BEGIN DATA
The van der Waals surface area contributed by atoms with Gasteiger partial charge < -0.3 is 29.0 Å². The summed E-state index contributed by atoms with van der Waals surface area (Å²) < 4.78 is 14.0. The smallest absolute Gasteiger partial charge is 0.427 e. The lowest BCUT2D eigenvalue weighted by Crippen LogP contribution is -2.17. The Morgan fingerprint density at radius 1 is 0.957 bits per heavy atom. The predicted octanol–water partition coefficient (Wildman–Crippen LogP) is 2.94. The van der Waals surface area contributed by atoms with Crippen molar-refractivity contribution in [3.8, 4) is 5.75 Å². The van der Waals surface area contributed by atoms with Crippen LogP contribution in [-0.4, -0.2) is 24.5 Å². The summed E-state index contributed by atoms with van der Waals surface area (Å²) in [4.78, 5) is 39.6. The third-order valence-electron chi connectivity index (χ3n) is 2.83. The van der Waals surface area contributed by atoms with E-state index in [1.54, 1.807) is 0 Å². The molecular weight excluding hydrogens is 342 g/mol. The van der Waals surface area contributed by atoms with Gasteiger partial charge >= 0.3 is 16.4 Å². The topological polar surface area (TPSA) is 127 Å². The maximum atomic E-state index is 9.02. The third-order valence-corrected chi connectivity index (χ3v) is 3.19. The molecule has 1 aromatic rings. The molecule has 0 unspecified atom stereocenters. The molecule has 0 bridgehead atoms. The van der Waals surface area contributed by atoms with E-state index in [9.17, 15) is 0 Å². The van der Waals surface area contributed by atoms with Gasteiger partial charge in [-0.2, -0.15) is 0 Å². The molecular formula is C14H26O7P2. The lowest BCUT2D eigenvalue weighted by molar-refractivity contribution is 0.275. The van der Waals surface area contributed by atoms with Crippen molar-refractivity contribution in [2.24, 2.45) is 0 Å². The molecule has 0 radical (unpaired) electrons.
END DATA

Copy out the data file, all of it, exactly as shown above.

The van der Waals surface area contributed by atoms with Gasteiger partial charge < -0.3 is 29.0 Å². The summed E-state index contributed by atoms with van der Waals surface area (Å²) < 4.78 is 14.0. The smallest absolute Gasteiger partial charge is 0.427 e. The lowest BCUT2D eigenvalue weighted by Crippen LogP contribution is -2.17. The Morgan fingerprint density at radius 1 is 0.957 bits per heavy atom. The predicted octanol–water partition coefficient (Wildman–Crippen LogP) is 2.94. The van der Waals surface area contributed by atoms with Crippen molar-refractivity contribution in [3.8, 4) is 5.75 Å². The van der Waals surface area contributed by atoms with Crippen LogP contribution in [-0.4, -0.2) is 24.5 Å². The summed E-state index contributed by atoms with van der Waals surface area (Å²) in [4.78, 5) is 39.6. The third-order valence-electron chi connectivity index (χ3n) is 2.83. The van der Waals surface area contributed by atoms with E-state index in [1.54, 1.807) is 0 Å². The molecular weight excluding hydrogens is 342 g/mol. The van der Waals surface area contributed by atoms with Gasteiger partial charge >= 0.3 is 16.4 Å². The topological polar surface area (TPSA) is 127 Å². The maximum atomic E-state index is 9.02. The third-order valence-corrected chi connectivity index (χ3v) is 3.19. The molecule has 1 aromatic rings. The molecule has 0 unspecified atom stereocenters. The molecule has 0 bridgehead atoms. The van der Waals surface area contributed by atoms with E-state index in [9.17, 15) is 0 Å². The van der Waals surface area contributed by atoms with Gasteiger partial charge in [-0.2, -0.15) is 0 Å². The molecular formula is C14H26O7P2. The lowest BCUT2D eigenvalue weighted by molar-refractivity contribution is 0.275. The van der Waals surface area contributed by atoms with Crippen molar-refractivity contribution in [2.24, 2.45) is 0 Å². The molecule has 0 radical (unpaired) electrons.